The study examined five different APMs and assessed their feasibility in the workers’ compensation setting: Pay for Performance, Value-Based Programs, Bundle-Based Programs, Accountable Care Organizations, and Global Budgets. As has been noted by many of us on many occasions, California is often the source of interesting workers’ compensation concepts. This may be another example.


As is our practice in past years, Part II offers a state-by-state rundown on important workers’ compensation legislation and other developments during the past year. Part II also contains spotlight case decisions from many jurisdictions. Important state-specific updates include:

  • Alaska: For the first time in 22 years, the Legislature amended AS 23.30.190 to increase permanent partial impairment (PPI) benefits. Under the new law, the multiplier for an injured worker’s impairment rating percentage is $273,000, rather than by $177,000 under prior law. This increase is effective for injuries occurring on or after January 1, 2023. The date of medical stability or the date of the PPI rating does not control. For dates of injury before January 1, 2023, one continues to calculate PPI awards by multiplying the percentage of impairment by $177,000. Changes to death benefits under AS 23.30.215 also went into effect for injuries occurring on or after January 1, 2023. Under the new law, benefits for reasonable and necessary funeral costs increase to $12,000. The lump sum amount payable to surviving widows/widowers or surviving children increases from $5,000 to $8,000. SB 131 also substantially increases the maximum amount payable to a deceased worker’s dependent father, mother, grandchildren, brothers, and sisters when there is no surviving spouse or child. As of January 1, 2023, beneficiaries under AS 23.30.215(a)(4) may receive up to $150,000.00 in death benefits. This represents a $130,000 increase from the current maximum of $20,000, which was set in 1968. The requirement that the surviving family member must have been dependent on the worker at the time of death remains in place.
  • Delaware: Delaware Secretary of Labor, Karryl Hubbard, announced that the state’s average weekly wage (AWW) for calendar year 2023 is $1,301.27, a figure derived from data from employers participating in the state’s unemployment insurance system.
  • Georgia: Several legislative changes were effective July 1, 2023. These amendments apply to dates of accident from that date forward. The statutory maximums for TTD increased to $800.00 per week (O.C.G.A. § 34-9-261) and TPD increased to $533.00 per week (O.C.G.A. § 34-9-262). The maximum amount paid to a surviving spouse with no dependents also increased to $320,000.00. Changes to O.C.G.A. § 34-9-13(d) expanded eligibility for death benefits to unmarried dependents, which was previously barred under caselaw. Although there is no presumption of dependency, a dependent who lived with a deceased employee “continuously and openly in a relationship similar or akin to marriage” for a period of three or more months can qualify for death benefits if evidence at the time of the accident shows that the deceased employee provided “support of economic value” to the dependent.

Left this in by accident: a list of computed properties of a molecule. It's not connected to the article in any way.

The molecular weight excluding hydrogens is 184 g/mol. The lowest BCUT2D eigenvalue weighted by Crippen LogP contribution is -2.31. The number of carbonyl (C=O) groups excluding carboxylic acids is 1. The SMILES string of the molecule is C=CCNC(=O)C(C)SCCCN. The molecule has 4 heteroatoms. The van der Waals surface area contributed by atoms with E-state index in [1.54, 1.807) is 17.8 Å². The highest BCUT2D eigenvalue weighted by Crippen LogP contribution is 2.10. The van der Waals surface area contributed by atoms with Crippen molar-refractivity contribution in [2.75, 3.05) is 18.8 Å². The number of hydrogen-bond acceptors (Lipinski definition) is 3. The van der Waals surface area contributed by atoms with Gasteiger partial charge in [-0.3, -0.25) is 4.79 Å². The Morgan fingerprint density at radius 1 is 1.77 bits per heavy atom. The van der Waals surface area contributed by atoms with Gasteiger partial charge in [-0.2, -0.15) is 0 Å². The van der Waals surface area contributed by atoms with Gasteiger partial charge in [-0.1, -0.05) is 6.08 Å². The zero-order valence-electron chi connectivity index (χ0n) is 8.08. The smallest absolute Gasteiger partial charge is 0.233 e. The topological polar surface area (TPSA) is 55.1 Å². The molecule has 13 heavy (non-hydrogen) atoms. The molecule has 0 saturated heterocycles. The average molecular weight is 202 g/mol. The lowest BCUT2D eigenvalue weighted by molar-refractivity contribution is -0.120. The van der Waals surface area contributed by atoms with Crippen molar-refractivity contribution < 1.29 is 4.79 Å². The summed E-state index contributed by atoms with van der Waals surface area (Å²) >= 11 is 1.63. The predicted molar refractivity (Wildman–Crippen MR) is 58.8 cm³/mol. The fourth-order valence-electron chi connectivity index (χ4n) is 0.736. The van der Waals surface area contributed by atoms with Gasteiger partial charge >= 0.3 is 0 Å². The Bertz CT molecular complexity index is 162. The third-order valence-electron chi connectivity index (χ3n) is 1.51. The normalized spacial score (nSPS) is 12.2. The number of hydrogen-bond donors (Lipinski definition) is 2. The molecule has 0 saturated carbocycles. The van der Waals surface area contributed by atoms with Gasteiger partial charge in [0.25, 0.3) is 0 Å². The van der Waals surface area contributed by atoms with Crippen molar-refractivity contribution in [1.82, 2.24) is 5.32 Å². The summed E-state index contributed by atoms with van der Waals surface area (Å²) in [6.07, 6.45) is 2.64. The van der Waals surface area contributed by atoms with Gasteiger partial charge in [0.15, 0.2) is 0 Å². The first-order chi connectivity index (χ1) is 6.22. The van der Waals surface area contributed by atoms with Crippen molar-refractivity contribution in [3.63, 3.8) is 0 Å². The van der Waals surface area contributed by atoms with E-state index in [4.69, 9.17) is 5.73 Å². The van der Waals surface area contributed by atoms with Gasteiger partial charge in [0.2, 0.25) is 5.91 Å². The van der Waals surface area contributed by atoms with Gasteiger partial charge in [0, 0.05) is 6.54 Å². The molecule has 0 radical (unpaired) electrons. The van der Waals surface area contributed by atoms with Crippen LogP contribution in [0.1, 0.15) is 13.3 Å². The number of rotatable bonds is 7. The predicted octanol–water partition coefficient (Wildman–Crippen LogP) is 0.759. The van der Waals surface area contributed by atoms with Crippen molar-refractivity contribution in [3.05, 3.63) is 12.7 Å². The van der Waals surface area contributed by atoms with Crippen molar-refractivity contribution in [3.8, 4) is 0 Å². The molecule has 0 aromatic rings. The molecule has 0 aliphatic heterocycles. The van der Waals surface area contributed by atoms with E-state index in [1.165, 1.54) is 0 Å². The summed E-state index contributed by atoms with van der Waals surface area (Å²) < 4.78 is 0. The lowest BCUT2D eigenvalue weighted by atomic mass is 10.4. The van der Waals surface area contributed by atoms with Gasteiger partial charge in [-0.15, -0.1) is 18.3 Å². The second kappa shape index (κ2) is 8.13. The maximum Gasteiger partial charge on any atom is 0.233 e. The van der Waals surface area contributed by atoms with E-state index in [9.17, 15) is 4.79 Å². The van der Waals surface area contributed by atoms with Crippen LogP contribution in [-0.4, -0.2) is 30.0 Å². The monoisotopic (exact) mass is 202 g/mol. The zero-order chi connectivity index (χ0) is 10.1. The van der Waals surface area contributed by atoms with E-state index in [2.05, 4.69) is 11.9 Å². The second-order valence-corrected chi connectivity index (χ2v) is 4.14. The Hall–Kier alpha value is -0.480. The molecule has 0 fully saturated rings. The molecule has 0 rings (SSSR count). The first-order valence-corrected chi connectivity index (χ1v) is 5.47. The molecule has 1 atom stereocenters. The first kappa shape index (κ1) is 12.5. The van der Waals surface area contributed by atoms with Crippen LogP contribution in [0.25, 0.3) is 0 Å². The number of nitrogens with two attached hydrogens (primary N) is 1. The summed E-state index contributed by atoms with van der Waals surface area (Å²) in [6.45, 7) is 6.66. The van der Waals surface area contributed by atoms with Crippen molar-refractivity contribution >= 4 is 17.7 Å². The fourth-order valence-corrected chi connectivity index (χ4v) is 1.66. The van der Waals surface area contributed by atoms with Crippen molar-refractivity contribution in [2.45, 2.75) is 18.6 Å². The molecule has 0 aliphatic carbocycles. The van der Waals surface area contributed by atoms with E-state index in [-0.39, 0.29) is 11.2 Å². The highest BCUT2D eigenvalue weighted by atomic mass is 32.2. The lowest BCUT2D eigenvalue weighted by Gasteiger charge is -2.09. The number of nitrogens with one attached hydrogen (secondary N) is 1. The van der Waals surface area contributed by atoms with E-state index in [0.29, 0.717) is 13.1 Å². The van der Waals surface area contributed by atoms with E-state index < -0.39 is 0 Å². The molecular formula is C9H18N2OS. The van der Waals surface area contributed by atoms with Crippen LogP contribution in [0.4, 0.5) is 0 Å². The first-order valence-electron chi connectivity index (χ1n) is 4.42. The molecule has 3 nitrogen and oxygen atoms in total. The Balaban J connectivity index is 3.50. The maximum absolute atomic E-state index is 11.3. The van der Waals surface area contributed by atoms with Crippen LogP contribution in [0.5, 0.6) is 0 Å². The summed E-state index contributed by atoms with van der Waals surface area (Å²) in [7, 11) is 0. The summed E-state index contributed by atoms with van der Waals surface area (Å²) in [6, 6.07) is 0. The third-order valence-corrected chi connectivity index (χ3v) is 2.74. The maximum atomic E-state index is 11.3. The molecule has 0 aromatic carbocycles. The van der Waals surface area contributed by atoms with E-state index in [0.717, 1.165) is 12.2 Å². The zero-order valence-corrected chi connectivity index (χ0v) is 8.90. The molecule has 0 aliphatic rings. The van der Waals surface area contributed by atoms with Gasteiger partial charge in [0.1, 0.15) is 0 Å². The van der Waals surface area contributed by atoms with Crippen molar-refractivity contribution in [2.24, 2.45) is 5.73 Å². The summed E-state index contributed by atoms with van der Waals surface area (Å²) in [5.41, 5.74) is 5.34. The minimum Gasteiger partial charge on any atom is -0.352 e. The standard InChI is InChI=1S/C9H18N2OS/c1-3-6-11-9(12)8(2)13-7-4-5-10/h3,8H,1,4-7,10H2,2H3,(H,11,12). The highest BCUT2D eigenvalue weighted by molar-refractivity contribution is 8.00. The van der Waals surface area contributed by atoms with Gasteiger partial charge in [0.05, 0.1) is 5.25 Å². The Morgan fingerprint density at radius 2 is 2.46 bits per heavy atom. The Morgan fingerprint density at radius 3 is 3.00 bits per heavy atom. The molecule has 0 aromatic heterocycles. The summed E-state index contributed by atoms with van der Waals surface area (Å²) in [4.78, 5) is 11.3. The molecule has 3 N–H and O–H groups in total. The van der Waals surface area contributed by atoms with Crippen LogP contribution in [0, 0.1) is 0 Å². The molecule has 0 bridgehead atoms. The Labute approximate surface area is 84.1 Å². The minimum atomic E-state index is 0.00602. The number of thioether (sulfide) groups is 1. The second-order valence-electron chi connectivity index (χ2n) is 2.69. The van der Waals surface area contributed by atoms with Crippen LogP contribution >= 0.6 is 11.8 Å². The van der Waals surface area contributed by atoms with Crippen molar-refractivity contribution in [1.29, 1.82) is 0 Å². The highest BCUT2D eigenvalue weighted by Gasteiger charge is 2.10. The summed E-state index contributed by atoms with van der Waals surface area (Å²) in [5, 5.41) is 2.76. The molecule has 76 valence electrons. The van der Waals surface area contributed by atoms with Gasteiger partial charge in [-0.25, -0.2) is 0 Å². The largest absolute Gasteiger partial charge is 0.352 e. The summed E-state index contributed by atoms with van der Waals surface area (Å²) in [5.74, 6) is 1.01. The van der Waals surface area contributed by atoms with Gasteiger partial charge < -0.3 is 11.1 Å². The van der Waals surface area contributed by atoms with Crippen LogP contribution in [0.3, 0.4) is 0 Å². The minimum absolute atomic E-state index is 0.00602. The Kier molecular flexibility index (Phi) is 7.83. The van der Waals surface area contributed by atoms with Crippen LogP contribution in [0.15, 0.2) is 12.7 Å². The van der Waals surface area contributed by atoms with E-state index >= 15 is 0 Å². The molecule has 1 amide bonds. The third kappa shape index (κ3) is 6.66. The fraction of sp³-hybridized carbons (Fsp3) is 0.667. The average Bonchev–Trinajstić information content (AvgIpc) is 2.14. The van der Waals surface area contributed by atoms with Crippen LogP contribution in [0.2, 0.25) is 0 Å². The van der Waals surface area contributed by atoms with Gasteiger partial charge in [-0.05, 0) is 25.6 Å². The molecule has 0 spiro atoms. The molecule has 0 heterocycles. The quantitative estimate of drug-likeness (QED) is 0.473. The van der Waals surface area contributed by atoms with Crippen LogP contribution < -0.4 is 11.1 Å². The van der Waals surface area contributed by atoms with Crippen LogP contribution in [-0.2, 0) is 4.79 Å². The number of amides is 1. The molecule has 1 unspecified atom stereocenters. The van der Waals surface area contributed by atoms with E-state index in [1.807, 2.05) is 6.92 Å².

• Kansas: The maximum weekly indemnity benefit rate increased to $804.00, effective for accidents occurring 7/1/2023 through 6/30/2024, based upon annual indexing to the state average weekly wage. Likewise for the same period, the minimum weekly benefit rate for fatalities increased to $536.00. Effective for medical travel after July 1, 2023, the medical mileage reimbursement rate increased from $.585 cents per mile to $.655 cents per mile.
  • Maine: The Maine Legislature passed a bill eliminating the exclusive remedy defense related to certain harassment or sexual harassment claims arising under the Act. Maine had been an outlier in that there was an absolute exclusive remedy even for intentional torts.
  • Maryland: Senate Bill 839 now allows employees who develop a hernia to file the claim as either an accidental injury or an occupational disease depending on the circumstances of its origin. More specifically, hernias which have long been filed as an accidental injury will now be able to be classified as an occupational disease if the hernia develops as a result of repetitive trauma.
  • Massachusetts: As of 10/1/2022 the Minimum Weekly Compensation rate is $353.07, and the Maximum Weekly Compensation rate is $1,765.34, which is the State average weekly wage.